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Roofs are designed to protect against snow, strong winds, and rainwater, all of which have a high potential to cause damage to buildings. Roofs are designed to perform different functions, and the designs generally vary according to location and climatic conditions.

Buildings located in dry regions like the Middle East tend to have flat roofs because they are rarely subjected to precipitation of any form. On the other hand, buildings located in Canada, the United States, and Northern Europe are subjected to colder and wetter climatic conditions.

The roofs of these buildings usually look like a step to ensure the easy flow of snow and water through them. You might already know that roofs are designed to allow water to flow easily from the ridges to the eaves. The big question is, how do they fare against the snow? Keep reading to learn more about the top roofing materials for heavy snow.

Common Winter Storm Elements That Damage Roofs

If you live in areas with extremely snowy winters, you must ensure that your roof is strong enough to withstand the weight of snow and ice, freeze/thaw cycles, and the effects of strong winds. These are some threats to have in mind, so here's more information you should know about each threat.

Ice dams

Water is the most common concern regarding the roofing system, which becomes a more severe problem after freezing. Melted snow heads to the gutters, and when it freezes, it can block your drainage. This can cause water to seep under the shingles and gain entry to your building.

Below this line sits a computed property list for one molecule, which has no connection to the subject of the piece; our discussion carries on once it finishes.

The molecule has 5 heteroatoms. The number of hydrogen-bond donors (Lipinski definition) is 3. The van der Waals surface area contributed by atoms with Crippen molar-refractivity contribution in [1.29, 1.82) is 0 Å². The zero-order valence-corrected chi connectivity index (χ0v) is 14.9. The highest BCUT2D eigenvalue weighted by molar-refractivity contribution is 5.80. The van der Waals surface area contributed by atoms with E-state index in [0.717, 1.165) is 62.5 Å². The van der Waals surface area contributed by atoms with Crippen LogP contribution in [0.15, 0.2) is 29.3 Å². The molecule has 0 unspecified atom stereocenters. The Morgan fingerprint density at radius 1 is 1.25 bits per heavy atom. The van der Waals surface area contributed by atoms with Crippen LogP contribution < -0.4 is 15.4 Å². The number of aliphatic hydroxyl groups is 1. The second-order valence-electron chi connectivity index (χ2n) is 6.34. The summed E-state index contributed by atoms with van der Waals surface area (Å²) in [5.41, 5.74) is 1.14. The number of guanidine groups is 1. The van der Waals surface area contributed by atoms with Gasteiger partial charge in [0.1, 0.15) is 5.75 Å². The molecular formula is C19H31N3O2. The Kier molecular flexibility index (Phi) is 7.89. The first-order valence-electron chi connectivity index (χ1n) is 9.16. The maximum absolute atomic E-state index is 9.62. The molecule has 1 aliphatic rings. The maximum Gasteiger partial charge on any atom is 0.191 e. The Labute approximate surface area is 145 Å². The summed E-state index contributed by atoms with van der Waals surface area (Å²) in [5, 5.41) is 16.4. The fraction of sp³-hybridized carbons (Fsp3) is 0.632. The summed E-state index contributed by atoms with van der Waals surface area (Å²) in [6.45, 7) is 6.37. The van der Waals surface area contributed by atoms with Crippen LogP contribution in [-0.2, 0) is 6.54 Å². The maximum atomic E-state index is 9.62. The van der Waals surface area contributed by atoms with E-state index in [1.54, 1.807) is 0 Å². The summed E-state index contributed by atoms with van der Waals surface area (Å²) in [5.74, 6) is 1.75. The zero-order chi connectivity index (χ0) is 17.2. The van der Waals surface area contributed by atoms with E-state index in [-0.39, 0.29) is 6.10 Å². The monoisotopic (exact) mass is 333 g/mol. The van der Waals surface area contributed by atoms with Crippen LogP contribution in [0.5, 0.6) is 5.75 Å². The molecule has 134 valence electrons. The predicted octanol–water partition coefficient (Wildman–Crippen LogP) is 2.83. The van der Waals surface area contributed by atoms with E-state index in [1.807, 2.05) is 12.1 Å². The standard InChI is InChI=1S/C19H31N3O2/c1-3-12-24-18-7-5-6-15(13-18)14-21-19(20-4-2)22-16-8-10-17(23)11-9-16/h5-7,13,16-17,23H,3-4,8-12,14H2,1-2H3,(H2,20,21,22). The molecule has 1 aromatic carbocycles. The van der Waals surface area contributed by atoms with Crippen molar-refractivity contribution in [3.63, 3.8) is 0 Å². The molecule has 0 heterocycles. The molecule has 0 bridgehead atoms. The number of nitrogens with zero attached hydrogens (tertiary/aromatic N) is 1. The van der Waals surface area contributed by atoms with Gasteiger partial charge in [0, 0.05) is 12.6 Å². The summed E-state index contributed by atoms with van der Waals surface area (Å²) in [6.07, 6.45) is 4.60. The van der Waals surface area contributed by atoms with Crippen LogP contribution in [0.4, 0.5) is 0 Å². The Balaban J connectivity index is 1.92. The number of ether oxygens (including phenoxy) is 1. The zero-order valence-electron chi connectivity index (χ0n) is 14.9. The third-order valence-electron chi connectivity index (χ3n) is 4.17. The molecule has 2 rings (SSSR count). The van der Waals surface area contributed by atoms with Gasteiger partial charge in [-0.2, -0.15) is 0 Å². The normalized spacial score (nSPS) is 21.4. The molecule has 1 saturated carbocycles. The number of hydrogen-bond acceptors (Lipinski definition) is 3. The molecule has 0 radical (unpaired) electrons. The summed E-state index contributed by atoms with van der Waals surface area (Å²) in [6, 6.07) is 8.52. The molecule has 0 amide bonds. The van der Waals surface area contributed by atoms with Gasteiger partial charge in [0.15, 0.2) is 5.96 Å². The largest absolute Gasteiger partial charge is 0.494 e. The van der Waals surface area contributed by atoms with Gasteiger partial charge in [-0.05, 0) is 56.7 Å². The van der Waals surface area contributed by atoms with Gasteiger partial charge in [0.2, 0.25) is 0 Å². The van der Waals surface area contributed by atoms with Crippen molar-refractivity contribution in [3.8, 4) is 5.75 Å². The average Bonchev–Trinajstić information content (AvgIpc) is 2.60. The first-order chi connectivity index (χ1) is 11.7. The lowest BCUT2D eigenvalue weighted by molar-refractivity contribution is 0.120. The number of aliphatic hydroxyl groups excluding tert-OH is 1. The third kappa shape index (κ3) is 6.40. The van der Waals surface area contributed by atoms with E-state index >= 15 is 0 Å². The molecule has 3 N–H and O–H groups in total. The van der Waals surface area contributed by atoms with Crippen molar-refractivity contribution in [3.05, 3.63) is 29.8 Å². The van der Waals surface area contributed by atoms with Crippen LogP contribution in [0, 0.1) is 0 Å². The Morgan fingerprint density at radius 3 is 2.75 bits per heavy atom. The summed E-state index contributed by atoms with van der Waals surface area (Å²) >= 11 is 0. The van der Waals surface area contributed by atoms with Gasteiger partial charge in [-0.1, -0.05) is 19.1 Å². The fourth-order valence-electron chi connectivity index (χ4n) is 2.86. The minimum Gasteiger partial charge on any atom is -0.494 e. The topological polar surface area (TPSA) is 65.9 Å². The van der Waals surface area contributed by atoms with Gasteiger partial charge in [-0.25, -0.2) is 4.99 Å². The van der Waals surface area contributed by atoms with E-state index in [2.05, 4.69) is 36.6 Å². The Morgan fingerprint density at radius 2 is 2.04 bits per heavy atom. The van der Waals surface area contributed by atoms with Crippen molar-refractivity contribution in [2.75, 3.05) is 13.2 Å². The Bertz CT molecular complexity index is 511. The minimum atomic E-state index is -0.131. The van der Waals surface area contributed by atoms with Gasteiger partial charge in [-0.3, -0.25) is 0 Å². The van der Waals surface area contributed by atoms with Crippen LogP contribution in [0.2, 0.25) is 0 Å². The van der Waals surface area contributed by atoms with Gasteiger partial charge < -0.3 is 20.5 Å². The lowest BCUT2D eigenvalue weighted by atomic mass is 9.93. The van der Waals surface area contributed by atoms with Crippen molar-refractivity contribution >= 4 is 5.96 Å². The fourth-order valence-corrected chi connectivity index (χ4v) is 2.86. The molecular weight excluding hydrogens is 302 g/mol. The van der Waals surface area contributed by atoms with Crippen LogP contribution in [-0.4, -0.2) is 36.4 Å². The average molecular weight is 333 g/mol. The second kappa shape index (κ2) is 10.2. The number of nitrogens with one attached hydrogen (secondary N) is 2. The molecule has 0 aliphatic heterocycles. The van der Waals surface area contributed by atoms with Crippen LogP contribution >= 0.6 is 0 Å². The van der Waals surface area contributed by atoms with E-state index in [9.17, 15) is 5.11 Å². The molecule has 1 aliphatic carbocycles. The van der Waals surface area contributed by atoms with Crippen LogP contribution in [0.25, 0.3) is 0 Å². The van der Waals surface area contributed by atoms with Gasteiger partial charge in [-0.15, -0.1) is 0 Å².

The dangers of this are that it can cause damage to your drywall and insulation. In addition, the increase in moisture level can increase the potential for the growth of mold and mildew.

Heavy snow

Snow varies in weight, whether wet, fluffy, light, or tightly compacted. The total amount of weight your roof can hold is a crucial thing to consider, and this mainly depends on the durability of the shingles, the type of snow, the pitch, and the structural design of the roof.

Roofs generally vary in what they can hold, which is also influenced by the material they are made of. It's essential to examine the state of your roof periodically to avoid unnecessary problems.

Strong winds

The wind is another factor to consider. In many cases, the wind brings heavy snow and rain at high speed. If you're living in regions with high winds, it's vital to ensure that your roof is strong enough to withstand their impact.

A key thing to note is that older roofs don't effectively withstand storms and strong winds. With everything above, let us now look at the different types of roofing materials that can withstand ice and snow.